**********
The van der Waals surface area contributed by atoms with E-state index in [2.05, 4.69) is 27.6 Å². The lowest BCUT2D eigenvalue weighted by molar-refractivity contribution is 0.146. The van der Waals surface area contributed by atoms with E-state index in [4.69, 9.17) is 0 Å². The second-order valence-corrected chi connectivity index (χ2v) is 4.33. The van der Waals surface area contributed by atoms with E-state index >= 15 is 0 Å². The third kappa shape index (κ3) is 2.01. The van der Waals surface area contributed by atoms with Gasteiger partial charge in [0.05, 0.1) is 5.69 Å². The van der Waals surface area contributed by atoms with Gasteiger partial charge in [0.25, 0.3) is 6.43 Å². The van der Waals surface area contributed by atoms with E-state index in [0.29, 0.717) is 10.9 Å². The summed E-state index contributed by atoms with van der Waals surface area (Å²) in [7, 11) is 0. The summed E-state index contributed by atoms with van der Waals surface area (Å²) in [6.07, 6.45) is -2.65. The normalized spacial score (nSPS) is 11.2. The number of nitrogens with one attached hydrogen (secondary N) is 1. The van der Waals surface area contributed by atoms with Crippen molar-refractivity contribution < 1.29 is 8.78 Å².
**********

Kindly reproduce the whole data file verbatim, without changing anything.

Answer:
The van der Waals surface area contributed by atoms with E-state index in [2.05, 4.69) is 27.6 Å². The lowest BCUT2D eigenvalue weighted by molar-refractivity contribution is 0.146. The van der Waals surface area contributed by atoms with E-state index in [4.69, 9.17) is 0 Å². The second-order valence-corrected chi connectivity index (χ2v) is 4.33. The van der Waals surface area contributed by atoms with E-state index >= 15 is 0 Å². The third kappa shape index (κ3) is 2.01. The van der Waals surface area contributed by atoms with Gasteiger partial charge in [0.05, 0.1) is 5.69 Å². The van der Waals surface area contributed by atoms with Gasteiger partial charge in [0.25, 0.3) is 6.43 Å². The van der Waals surface area contributed by atoms with E-state index in [0.29, 0.717) is 10.9 Å². The summed E-state index contributed by atoms with van der Waals surface area (Å²) in [7, 11) is 0. The summed E-state index contributed by atoms with van der Waals surface area (Å²) in [6.07, 6.45) is -2.65. The normalized spacial score (nSPS) is 11.2. The number of nitrogens with one attached hydrogen (secondary N) is 1. The van der Waals surface area contributed by atoms with Crippen molar-refractivity contribution < 1.29 is 8.78 Å².